ENDitorial: Belgian railways – a case study in bad internet security
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Earlier this year, we reported on the major data leak that was suffered
by Belgian railways. Following the release of the data – including
names, email addresses and even, in some cases, phone numbers and home
addresses – the company failed to notify their customers of the leak.
The company practices has unfortunately not improved since this episode.
In recent weeks, it sent out an e-mail asking clients if they wanted to
opt out of receiving marketing communications, without clarifying
whether they were referring to online or offline communications and
without clarifying what would happen (default opt-in or default opt-out)
if people decided to take no action.
The e-mail is impressive in that it manages to contain virtually every
characteristic of a fraudulent (“phishing”) e-mail:
1. The salutation in the e-mail is non-personal.
2. The reply-to e-mail address is different from the sender e-mail address.
3. Neither the reply-to nor sender e-mail address are obviously SNCB
4. The e-mail contains links asking people to fill in an “online form”.
5. None of the links in the e-mail point to a website owned or
controlled by the SNCB.
6. Because the e-mail was sent in HTML, the characters do not decode in
all webmail services, making it appear that the text has been altered
automatically to bypass spam filters.
7. The subject-line (“information to clients”) is vague, increasing the
likelihood that it will be opened, in case it might contain important
8. The e-mail sets a time-limit for responding – if you do not act
within the deadline that you have to go through a more cumbersome procedure.
The logic behind the e-mail is baffling. If the SNCB were already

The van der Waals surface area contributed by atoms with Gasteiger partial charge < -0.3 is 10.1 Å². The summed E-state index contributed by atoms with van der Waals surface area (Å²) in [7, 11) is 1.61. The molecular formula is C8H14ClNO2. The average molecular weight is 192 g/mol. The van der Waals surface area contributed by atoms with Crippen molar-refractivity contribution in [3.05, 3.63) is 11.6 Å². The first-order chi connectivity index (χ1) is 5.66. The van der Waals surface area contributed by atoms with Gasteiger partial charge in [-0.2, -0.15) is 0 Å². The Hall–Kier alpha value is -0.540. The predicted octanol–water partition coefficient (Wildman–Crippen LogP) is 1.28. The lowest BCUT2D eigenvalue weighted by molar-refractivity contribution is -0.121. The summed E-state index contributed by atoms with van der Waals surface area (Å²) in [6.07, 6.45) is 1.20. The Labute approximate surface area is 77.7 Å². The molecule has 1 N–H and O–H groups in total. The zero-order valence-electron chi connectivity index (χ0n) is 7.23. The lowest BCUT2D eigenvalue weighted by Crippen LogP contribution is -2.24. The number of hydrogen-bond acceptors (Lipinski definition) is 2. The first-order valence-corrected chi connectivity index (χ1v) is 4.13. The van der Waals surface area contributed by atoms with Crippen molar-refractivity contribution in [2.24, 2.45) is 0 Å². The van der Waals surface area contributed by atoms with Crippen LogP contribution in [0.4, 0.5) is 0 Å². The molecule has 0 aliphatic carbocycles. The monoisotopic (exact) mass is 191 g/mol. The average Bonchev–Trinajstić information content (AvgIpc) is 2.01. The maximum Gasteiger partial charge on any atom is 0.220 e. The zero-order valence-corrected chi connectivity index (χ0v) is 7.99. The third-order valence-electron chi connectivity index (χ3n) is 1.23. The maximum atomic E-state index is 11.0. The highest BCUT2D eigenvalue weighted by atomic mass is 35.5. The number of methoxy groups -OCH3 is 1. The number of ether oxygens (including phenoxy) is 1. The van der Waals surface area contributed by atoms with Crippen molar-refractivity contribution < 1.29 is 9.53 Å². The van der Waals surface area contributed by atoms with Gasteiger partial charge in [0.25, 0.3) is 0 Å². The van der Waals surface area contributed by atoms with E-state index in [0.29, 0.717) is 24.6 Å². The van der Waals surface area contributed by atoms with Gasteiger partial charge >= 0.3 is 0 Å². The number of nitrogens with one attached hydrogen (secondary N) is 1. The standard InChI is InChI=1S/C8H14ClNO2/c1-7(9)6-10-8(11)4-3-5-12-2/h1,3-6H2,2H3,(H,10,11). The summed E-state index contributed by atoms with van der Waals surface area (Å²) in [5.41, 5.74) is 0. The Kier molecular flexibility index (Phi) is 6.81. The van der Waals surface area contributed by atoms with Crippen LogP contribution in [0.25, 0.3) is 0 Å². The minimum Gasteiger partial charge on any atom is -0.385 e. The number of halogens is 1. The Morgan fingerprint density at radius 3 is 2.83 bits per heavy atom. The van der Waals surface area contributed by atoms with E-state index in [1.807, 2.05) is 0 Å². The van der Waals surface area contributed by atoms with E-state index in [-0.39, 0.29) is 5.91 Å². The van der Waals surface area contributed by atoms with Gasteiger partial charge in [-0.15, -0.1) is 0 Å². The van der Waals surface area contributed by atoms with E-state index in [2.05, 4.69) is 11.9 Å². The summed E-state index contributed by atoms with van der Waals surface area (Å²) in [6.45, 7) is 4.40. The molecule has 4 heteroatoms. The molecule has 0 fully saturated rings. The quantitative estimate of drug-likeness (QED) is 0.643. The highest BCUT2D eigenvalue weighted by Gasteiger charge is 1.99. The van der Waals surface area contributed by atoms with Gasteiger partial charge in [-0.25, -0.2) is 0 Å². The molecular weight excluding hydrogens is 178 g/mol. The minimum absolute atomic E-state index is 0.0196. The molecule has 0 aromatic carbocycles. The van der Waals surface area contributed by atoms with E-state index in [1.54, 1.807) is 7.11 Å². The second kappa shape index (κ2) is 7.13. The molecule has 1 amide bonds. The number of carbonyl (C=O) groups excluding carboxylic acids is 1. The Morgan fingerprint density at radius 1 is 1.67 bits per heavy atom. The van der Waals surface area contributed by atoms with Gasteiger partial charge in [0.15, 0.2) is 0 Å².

behaving appropriately with regard to their direct marketing, there
would be no obvious need to send this e-mail. People who receive the
e-mail are given a choice between taking the risk of clicking on the
links in the message or, it appears, passively giving their consent to
receiving unspecified numbers of marketing messages, via unspecified
media from unspecified sources, which they could only opt out of through
more cumbersome methods.
Whether the Belgian data protection authority would consider this e-mail
to be an acceptable opt-in, opt-out or something else is almost
irrelevant, because the authority has extremely weak enforcement powers
in any case.
The only thing that is certain is that any SNCB subscriber who did avail
of this opportunity to opt-out of direct marketing messages will have
been shown that e-mails that contain pretty much every possible
characteristic of a phishing e-mail may not, in fact, be a phishing
e-mail. So, next time they receive a phishing e-mail, it will probably
be okay to click on the link.
EDRi was able to verify the validity of the e-mail because one of us has
a “wildcard” e-mail system for a personal domain name. Whenever this
person gives their e-mail address to a company, the address given is
. As the e-mail was sent to sncb@, it
was easy to identify it as authentic. Or it would have been, if the
company hadn’t leaked it.
List of phishing e-mail characteristics
The SNCB e-mail
EDRi-gram 11.1: Major data leak at the Belgium railway company (16.01.2013)
(Contribution by Joe McNamee – EDRi)